P.R.: COVID-19 has raised awareness of the potential of mRNA technology to very quickly produce a vaccine or a drug candidate with very high specificity, compared to about ten years with a conventional molecular approach. The example of Milasen, a drug created in 2019 at Boston Hospital by Dr. Yu’s team for Mila, a young girl suffering from a neurodegenerative disease, illustrates this perfectly. The sequencing of her genome allowed us to identify the mutation at the origin of her disease and to produce a molecule (an antisense oligonucleotide) specifically targeting this mutation. This molecule attained market authorisation in less than a year! This very particular example of a medicine tailor-made for a single person is unique at the present time, but it perfectly illustrates the possibilities offered by mRNA therapies.
You are working on the development of antisense oligonucleotides (OAS) in oncology, a field where research on the use of mRNA is booming. What are the advantages of this approach?
P.R.: As I mentioned, mRNA technology has been studied for a long time by cancer researchers, with the aim of developing not only vaccines but also drugs. Around the world, since the early 2000s, several teams like ours have been working on the development of therapeutic molecules, OAS, which will target mRNAs coding for proteins involved in tumour growth. This research opens the way to real personalised medicine: by specifically targeting genetic mutations, it makes individualised treatment possible. In the laboratory, our team is exploring this strategy against hormone-resistant prostate cancer. We demonstrated the influence of the Hsp27 protein, over-expressed in tumour cells, in resistance to treatments and developed an OAS that targets the corresponding mRNA. The first clinical results are encouraging! Our ambition is to produce OAS cocktails. These nano-medicines would be veritable Swiss Army knives for inhibiting the expression of several mRNAs and thus “bypass” the cancer, in combination with more conventional treatments, such as chemotherapy, hormone therapy, radiotherapy or immunotherapy.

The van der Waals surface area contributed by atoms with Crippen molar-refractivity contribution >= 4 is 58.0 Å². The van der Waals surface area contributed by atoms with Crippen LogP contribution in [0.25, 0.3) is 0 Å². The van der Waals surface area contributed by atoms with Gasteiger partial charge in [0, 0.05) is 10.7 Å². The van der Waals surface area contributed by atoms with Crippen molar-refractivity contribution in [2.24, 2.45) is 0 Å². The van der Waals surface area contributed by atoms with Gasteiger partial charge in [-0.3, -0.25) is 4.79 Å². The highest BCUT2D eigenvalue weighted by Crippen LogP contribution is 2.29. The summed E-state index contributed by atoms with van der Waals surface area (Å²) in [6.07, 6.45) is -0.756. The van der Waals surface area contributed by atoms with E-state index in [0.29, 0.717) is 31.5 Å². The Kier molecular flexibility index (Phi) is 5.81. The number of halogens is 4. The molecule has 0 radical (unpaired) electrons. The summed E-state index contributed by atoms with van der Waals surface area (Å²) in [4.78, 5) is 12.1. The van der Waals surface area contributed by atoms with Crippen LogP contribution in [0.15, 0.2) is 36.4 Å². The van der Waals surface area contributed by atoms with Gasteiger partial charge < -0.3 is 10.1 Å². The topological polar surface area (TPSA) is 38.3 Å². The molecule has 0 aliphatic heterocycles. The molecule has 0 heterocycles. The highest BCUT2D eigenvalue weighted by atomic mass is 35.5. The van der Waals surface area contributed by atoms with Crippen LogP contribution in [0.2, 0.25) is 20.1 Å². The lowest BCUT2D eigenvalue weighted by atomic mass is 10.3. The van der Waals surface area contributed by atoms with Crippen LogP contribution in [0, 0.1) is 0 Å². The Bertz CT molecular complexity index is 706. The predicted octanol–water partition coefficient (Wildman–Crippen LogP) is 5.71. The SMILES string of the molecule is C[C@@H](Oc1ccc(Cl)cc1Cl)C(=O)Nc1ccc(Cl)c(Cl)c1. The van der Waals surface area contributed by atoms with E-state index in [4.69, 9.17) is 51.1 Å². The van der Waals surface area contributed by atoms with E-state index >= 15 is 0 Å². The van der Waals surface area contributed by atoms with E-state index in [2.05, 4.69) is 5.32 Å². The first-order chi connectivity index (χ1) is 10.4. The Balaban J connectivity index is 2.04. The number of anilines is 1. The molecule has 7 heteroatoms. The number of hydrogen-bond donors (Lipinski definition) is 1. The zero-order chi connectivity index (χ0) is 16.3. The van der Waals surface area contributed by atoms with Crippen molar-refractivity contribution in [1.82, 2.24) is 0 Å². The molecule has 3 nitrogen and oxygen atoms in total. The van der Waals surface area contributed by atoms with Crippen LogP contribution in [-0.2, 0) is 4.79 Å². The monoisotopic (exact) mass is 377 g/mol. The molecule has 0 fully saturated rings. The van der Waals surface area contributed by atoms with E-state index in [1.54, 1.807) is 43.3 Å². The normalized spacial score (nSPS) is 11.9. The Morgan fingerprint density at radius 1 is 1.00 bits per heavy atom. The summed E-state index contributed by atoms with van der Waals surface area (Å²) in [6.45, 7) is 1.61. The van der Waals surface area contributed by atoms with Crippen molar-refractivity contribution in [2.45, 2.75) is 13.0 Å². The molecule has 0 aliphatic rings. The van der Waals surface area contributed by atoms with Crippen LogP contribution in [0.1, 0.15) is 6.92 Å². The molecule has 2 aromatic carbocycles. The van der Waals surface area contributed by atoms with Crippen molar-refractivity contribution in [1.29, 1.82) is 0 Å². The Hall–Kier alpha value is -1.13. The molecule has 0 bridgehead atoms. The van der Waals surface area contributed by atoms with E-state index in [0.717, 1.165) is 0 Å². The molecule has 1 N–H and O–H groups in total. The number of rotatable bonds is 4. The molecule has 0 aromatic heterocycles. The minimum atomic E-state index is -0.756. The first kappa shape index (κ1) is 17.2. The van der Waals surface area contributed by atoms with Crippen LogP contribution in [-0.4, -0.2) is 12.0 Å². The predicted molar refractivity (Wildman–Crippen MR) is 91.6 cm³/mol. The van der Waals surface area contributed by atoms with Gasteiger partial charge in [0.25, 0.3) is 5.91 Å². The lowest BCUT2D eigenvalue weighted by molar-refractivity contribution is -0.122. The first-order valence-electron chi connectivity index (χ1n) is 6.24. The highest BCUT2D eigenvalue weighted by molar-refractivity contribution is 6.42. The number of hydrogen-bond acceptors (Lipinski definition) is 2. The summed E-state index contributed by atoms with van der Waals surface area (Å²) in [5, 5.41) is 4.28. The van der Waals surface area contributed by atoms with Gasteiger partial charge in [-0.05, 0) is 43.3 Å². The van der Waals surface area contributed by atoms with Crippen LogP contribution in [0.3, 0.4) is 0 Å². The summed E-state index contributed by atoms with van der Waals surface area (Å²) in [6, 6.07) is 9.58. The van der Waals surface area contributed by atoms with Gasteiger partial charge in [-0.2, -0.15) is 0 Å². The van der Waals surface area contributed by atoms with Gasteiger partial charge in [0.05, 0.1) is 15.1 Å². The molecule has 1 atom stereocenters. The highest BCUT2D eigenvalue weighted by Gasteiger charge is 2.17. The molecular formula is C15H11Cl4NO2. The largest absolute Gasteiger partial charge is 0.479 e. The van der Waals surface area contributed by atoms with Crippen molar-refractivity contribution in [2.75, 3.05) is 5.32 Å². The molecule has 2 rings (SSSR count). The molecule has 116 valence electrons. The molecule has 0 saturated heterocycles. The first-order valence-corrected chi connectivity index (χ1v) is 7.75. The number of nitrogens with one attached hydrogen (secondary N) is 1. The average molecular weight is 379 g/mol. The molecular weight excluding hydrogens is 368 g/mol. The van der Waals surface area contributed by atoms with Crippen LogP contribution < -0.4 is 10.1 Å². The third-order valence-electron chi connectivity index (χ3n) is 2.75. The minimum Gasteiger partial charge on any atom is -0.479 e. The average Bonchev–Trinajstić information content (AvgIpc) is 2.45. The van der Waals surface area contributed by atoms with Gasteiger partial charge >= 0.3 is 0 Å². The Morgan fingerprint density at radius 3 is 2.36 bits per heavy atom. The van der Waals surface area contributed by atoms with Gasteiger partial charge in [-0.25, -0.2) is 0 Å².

Does the mRNA vaccine show any promise for anti-tumour treatment?
S.F.: Moderna is working in this direction, with the development of therapeutic anti-cancer vaccines, which do not aim to prevent the disease, like those intended for prophylaxis, but to cure it. This is the case for the mRNA vaccine candidate for the treatment of melanomas with a high risk of recurrence, which we are currently developing with the pharmaceutical group Merck. Phase IIb clinical trial results announced at the end of 2022 are very encouraging. By combining this personalised vaccine with KEYTRUDA®, an immunotherapy treatment produced by Merck, the risk of recurrence or death is reduced by 44% compared to conventional treatment alone. The principle of this vaccine is to activate the immune system: the mRNA will modify the behaviour of certain immune cells to force them to reject the tumour. It is a personalised vaccine, designed according to the characteristics of the tumour of each patient, which is studied from a biopsy. Phase III of these trials should be launched this year. If we succeed in developing this vaccine, there literally will be as many treatments as there are patients. And we want to extend this approach to other types of tumours.
RNA, how does it work?